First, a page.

IBJNews

Hostess to cut wages for Indiana bakers in labor deal

Back to TopCommentsE-mailPrintBookmark and Share

Hostess Brands Inc., the maker of Twinkies and Wonderbread, has received the go-ahead from a U.S. bankruptcy court judge to cut wages for thousands of bakery workers, affecting more than 400 employees in Indiana.

Hostess, based in Irving, Texas, on Wednesday won approval from the U.S. Bankruptcy Court Southern District of New York to impose changes to collective-bargaining agreements for members of the Bakery, Confectionery, Tobacco Workers & Grain Millers International Union.

Changes to the agreements included an 8 percent decrease in wages for the first year of a five-year contract, according to the company.  Wages would rise about 3 percent the following year. The agreements also would include revised health and welfare benefits, and/or employee cost share.

Hostess filed for Chapter 11 bankruptcy reorganization in January. It argued to the bankruptcy court that cutting wages for all workers—including the BCTGM members—was the only way to avoid going out of business.

Members of the International Brotherhood of Teamsters had ratified similar changes to their collective bargaining agreement with Hostess in September. BCTGM members voted to reject the company’s proposed concessions, leading to the court action.

Hostess employs 874 workers in Indiana, 436 of which are members in the BCTGM union, according to Hostess spokesman Erik Halvorson. The firm employs 288 workers in its Indianapolis bakery, of which 212 are BCTGM members.

In a letter to Hostess workers dated Aug. 20, Rayburn emphasized that all employees—including management—would be subject to the pay cuts absorbed by union members.

“With lower costs, we can attract the financing we need to exit Chapter 11, invest in our operations and create a company with a sustainable long-term future,” Rayburn said.

Hostess was founded in 1930 and has annual revenue of more than $2 billion. It employs about 18,500 workers, which operate 36 bakeries and 570 bakery retail outlets nationwide.
 

ADVERTISEMENT

Post a comment to this story

COMMENTS POLICY
We reserve the right to remove any post that we feel is obscene, profane, vulgar, racist, sexually explicit, abusive, or hateful.
 
You are legally responsible for what you post and your anonymity is not guaranteed.
 
Posts that insult, defame, threaten, harass or abuse other readers or people mentioned in IBJ editorial content are also subject to removal. Please respect the privacy of individuals and refrain from posting personal information.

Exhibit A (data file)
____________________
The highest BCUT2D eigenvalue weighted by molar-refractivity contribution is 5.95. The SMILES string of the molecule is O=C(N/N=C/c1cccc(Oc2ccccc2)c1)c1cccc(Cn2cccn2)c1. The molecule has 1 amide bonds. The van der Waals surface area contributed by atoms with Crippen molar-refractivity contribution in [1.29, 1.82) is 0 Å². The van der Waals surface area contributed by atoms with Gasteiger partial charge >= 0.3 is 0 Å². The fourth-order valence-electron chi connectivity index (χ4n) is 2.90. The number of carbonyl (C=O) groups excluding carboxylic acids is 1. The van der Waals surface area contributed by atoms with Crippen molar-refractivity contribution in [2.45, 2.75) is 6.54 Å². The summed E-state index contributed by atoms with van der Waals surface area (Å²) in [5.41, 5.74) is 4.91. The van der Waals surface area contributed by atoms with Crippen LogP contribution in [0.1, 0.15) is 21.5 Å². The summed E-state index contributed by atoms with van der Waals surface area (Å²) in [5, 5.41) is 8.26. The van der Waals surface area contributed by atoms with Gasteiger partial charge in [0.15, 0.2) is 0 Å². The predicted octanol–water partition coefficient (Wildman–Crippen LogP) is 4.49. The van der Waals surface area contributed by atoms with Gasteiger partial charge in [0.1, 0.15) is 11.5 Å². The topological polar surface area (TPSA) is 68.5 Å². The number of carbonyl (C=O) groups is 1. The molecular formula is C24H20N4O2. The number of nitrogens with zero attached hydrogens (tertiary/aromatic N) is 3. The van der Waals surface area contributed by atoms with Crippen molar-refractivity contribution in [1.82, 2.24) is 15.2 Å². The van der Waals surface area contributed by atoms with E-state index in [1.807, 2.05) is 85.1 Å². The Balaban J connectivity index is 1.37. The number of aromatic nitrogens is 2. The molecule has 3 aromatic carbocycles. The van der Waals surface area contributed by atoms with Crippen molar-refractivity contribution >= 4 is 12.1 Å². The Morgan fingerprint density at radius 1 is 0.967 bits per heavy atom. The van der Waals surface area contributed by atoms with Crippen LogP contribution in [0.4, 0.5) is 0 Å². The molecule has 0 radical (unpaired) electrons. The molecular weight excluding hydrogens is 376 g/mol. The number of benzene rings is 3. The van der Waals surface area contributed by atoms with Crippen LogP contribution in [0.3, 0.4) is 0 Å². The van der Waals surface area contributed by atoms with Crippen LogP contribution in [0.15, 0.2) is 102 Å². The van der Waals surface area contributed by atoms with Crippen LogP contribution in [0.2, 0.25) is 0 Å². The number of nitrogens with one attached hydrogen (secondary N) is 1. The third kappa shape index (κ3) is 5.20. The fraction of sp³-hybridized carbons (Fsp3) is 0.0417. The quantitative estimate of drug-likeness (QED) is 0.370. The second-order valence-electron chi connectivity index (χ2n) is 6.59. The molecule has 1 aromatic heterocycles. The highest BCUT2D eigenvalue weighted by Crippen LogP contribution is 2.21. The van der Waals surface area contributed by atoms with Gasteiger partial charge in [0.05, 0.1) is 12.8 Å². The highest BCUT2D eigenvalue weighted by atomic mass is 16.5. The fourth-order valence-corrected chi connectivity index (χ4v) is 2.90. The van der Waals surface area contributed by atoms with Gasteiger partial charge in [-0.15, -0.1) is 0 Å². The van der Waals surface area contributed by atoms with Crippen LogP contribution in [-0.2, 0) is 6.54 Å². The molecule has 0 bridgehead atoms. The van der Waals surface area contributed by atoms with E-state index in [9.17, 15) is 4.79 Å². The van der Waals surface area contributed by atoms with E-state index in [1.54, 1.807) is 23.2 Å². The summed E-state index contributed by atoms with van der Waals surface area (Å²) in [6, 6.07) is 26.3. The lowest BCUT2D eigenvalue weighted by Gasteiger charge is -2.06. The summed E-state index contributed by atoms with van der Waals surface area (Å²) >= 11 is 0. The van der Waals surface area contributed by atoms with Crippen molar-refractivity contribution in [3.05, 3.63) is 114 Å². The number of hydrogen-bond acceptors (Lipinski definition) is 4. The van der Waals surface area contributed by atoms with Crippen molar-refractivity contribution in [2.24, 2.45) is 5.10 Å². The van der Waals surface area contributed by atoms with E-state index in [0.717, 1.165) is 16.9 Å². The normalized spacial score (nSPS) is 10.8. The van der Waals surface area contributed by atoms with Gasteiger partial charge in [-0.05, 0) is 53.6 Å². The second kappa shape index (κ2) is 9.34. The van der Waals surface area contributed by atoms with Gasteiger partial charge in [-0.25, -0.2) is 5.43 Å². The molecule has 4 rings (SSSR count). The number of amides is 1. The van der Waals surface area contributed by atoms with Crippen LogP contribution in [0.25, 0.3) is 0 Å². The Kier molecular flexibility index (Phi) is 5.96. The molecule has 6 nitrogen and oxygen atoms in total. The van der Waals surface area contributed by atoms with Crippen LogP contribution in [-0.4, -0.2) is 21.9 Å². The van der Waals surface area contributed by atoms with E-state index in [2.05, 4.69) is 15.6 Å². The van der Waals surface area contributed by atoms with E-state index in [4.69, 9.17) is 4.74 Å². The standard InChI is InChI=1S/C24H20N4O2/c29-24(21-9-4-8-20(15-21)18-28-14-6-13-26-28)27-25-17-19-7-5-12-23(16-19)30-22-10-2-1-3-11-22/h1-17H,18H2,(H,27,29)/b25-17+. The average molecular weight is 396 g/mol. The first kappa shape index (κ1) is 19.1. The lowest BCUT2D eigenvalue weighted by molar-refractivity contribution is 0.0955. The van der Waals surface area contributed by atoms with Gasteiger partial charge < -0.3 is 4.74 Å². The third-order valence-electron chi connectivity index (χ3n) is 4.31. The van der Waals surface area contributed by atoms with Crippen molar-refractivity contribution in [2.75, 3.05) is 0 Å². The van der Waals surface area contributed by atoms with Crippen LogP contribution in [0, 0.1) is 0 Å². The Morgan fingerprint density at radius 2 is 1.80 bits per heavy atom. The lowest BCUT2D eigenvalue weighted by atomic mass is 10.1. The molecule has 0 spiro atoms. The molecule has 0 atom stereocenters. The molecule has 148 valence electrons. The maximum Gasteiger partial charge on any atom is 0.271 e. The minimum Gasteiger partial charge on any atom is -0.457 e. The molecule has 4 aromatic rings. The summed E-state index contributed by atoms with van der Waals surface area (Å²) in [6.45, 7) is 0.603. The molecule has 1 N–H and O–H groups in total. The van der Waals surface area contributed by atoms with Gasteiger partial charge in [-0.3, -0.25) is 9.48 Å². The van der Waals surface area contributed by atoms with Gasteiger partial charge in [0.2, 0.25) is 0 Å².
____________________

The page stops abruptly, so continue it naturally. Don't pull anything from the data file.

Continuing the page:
No solicitations, spamming or advertisements are allowed. Readers may post links to other informational websites that are relevant to the topic at hand, but please do not link to objectionable material.
 
We may remove messages that are unrelated to the topic, encourage illegal activity, use all capital letters or are unreadable.
 

Messages that are flagged by readers as objectionable will be reviewed and may or may not be removed. Please do not flag a post simply because you disagree with it.

Sponsored by
ADVERTISEMENT

facebook - twitter on Facebook & Twitter

Follow on TwitterFollow IBJ on Facebook:
Follow on TwitterFollow IBJ's Tweets on these topics:
 
Subscribe to IBJ
  1. If what you stated is true, then this article is entirely inaccurate. "State sells bonds" is same as "State borrows money". Supposedly the company will "pay for them". But since we are paying the company, we are still paying for this road with borrowed money, even though the state has $2 billion in the bank.

  2. Andrew hit the nail on the head. AMTRAK provides terrible service and that is why the state has found a contractor to improve the service. More trips, on-time performance, better times, cleanliness and adequate or better restrooms. WI-FI and food service will also be provided. Transit from outlying areas will also be provided. I wouldn't take it the way it is but with the above services and marketing of the service,ridership will improve and more folks will explore Indy and may even want to move here.

  3. They could take the property using eminent domain and save money by not paying the church or building a soccer field and a new driveway. Ctrwd has monthly meetings open to all customers of the district. The meetings are listed and if the customers really cared that much they would show. Ctrwd works hard in every way they can to make sure the customer is put first. Overflows damage the surrounding environment and cost a lot of money every year. There have been many upgrades done through the years to help not send flow to Carmel. Even with the upgrades ctrwd cannot always keep up. I understand how a storage tank could be an eye sore, but has anyone thought to look at other lift stations or storage tanks. Most lift stations are right in the middle of neighborhoods. Some close to schools and soccer fields, and some right in back yards, or at least next to a back yard. We all have to work together to come up with a proper solution. The proposed solution by ctrwd is the best one offered so far.

  4. Fox has comments from several people that seem to have some inside information. I would refer to their website. Changed my whole opionion of this story.

  5. This place is great! I'm piggy backing and saying the Cobb salad is great. But the ribs are awesome. $6.49 for ribs and 2 sides?! They're delicious. If you work downtown, head over there.

ADVERTISEMENT